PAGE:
(j) Clergy have no choice but to immediately report
sexual abuse to the authorities and the bishop.
(13) All clergy are expected to conduct themselves in a manner conducive to their office keeping in mind that their ministerial duties and availability can be beyond regular working hours. This includes proper attire when in public and professional clergy attire in carrying out pastoral functions. While there is no particular day-to-day “dress code”, priests are expected to wear more formal clothing, preferably of darker hue while in public. However, when in their pastoral capacity, all clergy are held to wear appropriate clericals.
is a guide for properly addressing Orthodox clergy. Most of the titles do not
exactly correspond to the terms used in Greek, Russian or other native
languages of various national Orthodox Churches, but they have been widely
accepted for standard English usage.
Greeting Clergy in Person
When we address Deacons or Priests, we should use
the title "Father". We should address bishops as "Your
Grace". Though all bishops (including patriarchs) are equal in the
Orthodox Church, they do have different administrative duties and honors that
accrue to their rank in this sense. Thus, "Your Eminence" is the
proper title for bishops with suffragans or assistant bishops; Metropolitans
and most Archbishops … - "Your Beatitude" is the proper title
for patriarchs (except for the Œcumenical Patriarch in Constantinople, who is
addressed as "Your All-Holiness"). When we approach an Orthodox
Presbyter or Bishop (but not a deacon), we make a bow by reaching down and
touching the floor with our right hand, place our right hand over the left
(palms upward) and say: "Bless, Father" (or "Bless, Your
Grace" or "Bless, Your Eminence", etc.). The priest or bishop
then answers, "May the Lord bless you" as he blesses us with the Sign
of the Cross, and places his right hand in our hands. We then kiss his hand.
We should understand that when the priest or bishop blesses us, he forms his fingers to represent the Christogram "ICXC", a traditional abbreviation of the Greek words for "Jesus Christ" (i.e., the first and last letters of each of the words "IHCOYC XRICTOC"). Thus, the priest's blessing is in the name of Christ, as he emphasizes in his response to the believer's request for a blessing. Other responses to this request are used by many clergy, but the antiquity and symbolism of the tradition, which we have presented, are compelling arguments for its use. We should also note the reason for a lay person kissing the hand of a priest or bishop is to show respect to his apostolic office. More importantly, however, since both hold the Holy Mysteries in their hands during the Divine Liturgy, we show respect to the Holy Eucharist when we kiss their hands. In fact, Saint John Chrysostomos once said that if one were to meet an Orthodox priest walking along with an angel, that he should greet the priest first and kiss his hand, since that hand has touched the Body and Blood of our Lord. For this latter reason, we do not normally kiss the hand of a deacon. While a deacon in the Orthodox Church holds the first level of the priesthood (deacon, presbyter, bishop), his service does not entail blessing the Mysteries. - When we take leave of a priest or bishop, we should again ask for a blessing, just as we did when we first greeted him.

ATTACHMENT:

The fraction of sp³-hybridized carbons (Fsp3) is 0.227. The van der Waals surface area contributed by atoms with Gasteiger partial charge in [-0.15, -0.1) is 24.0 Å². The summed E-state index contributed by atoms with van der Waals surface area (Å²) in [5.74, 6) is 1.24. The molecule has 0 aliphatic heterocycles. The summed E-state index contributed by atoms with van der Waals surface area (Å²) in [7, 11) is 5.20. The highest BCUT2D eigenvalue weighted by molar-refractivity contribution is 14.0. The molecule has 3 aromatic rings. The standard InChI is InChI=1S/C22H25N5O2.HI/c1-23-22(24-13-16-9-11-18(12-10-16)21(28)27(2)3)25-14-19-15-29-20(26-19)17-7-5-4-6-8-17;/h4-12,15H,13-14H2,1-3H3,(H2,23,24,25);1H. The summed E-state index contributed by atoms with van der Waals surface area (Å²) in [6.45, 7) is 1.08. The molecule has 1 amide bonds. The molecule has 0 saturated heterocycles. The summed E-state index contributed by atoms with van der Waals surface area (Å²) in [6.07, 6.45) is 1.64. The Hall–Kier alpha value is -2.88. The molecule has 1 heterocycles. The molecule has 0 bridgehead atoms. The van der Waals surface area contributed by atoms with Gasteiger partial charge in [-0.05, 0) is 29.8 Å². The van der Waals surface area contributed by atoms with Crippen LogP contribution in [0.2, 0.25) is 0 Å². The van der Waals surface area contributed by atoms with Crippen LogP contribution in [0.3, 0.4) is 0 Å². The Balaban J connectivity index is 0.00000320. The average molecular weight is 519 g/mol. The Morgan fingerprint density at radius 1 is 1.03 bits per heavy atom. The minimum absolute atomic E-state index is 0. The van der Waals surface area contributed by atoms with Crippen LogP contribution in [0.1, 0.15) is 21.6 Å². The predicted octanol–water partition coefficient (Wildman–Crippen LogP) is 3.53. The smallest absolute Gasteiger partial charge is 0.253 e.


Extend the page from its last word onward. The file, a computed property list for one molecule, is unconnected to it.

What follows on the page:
In the case of married clergy, the wife of a priest or deacon is also informally addressed with a title. Since the Mystery of Marriage binds a Priest and his wife together as "one flesh", the wife shares in a sense her husband's priesthood. This does not constitute of course that she has the very grace of the priesthood or its office; but the dignity of her husband's service certainly accrues to her. The various titles used by the national churches are listed below. The Greek titles, since they have English correspondents, are perhaps the easiest to remember here in the West:
Greek: Presbytera (Pres—vee—té—ra)
Russian: Matushka (Má—toosh—ka)
Serbian: Papadiya (Pa—pá—dee—ya)
Ukrainian: Panimatushka (Pa—nee—má—toosh—ka) or Panimatka (Pa—nee—mát—ka)
The wife of a deacon is called "Diakonissa" [Dee-a-kó-nees-sa] in Greek. The Slavic Churches commonly use the same title for the wife of a deacon as they do for the wife of a priest. In any case, the wife of a priest should normally be addressed with both her title and her name (e.g., "Presbytera Mary", "Diakonissa/Presbytera Sophia", etc.).
to lergy of priestly rank on the telephone, one should always begin the
conversation by asking for a blessing: "Father, bless". When speaking
with a bishop, one should say "Bless, Despota
[Thés—po—ta]" (or "Vladika [Vlá—dee—ka]"
in Slavonic, "Master" in English). It is also appropriate to say,
"Bless, Your Grace" (or "Your Eminence," etc.). You should
end your conversation by asking for a blessing again.
When we write
to a clergyman (and, by custom, monastics), we should open our letter with the
greeting, "Bless, Father". At the end of the letter, it is customary
to close with the following line: "Kissing your right hand...." It is
not appropriate to invoke a blessing on a clergyman, as many do: "May God
bless you". Not only does this show a certain spiritual arrogance before
the image of the cleric, but laymen do not have the grace of the priesthood and